Unavailability of core data in most Niger delta wells makes pertinent the need for a reliable permeability distribution.

This paper accounts for how permeability was modelled in a reservoir without core data in the Niger Delta by using five empirical approaches namely, Timur, Coates, Tixier, Udegbunam and also a correlation generated from core data of a nearby field. The five permeability results from the five approaches were used in building five different 3 D geological models.

Flow simulation was carried out for all the models to analyse their flow peformance. The permeability distribution from the correlation generated from the nearby field core data yielded a higher oil recovery.


The permeability of a rock is one of the most important parameters neccessary for effective reservoir characterization and management. Therefore accurate knowledge of its distribution in the reservoir is critical to accurate production performance prediction. During primary depletion, areal variation of permeability influences oil recovery. Permeability measurements from cores are direct measurement of these properties. But a reservoir without core data is often associated with uncertainties as these properties have to be log derived.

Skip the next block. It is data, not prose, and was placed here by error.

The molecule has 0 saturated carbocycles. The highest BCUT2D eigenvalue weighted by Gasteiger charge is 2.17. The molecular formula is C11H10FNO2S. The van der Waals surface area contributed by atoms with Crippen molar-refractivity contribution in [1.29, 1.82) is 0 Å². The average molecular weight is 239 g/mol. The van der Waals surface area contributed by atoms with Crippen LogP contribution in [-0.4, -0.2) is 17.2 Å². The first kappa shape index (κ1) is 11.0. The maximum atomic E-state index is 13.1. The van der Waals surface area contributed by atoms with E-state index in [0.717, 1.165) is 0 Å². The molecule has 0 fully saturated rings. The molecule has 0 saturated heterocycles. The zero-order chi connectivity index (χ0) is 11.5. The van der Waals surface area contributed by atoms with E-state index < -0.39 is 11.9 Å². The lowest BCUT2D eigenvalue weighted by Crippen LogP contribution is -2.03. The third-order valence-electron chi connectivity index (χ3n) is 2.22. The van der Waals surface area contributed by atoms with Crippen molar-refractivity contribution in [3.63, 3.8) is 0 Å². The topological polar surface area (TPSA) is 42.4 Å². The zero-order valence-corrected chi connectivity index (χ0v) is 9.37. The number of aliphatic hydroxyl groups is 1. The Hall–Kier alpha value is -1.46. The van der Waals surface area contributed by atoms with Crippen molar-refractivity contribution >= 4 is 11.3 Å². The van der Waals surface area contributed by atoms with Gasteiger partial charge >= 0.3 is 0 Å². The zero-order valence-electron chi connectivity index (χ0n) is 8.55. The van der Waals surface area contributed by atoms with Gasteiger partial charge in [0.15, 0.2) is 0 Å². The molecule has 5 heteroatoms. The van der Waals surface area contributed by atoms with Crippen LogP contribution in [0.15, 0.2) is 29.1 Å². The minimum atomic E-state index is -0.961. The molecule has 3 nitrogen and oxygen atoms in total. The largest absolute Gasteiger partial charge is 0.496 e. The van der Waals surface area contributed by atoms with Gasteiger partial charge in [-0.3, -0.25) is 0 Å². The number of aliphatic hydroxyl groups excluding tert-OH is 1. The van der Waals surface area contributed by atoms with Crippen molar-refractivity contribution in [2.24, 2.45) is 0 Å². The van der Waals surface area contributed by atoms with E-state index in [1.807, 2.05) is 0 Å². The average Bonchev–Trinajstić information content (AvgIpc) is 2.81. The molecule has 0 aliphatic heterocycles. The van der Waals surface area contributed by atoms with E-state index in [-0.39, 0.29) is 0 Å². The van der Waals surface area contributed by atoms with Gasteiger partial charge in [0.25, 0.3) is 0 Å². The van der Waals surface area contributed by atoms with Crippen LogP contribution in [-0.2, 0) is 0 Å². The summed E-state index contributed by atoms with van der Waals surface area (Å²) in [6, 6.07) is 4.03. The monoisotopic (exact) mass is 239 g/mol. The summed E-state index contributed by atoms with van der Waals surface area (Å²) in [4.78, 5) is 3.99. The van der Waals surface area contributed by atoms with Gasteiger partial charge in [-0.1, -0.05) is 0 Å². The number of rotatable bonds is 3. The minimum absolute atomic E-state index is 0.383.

Permeability of a formation is affected by factors such as porosity and pore space characteristics, types, amount and distribution of clay minerals, rock matrix composition and size of matrix grains.

Several authors have proposed models for permeability determination in an uncored reservoir using well logs. These models are based on correlation between permeability, porosity and irreducible water saturation. Irreducible water saturation being a function of the rock characteristics.

The workflow consists of petrophysical evaluation, permeability estimation, 3D geocellular modeling, upscaling of fine grid models for flow simulation and dynamic modeling.

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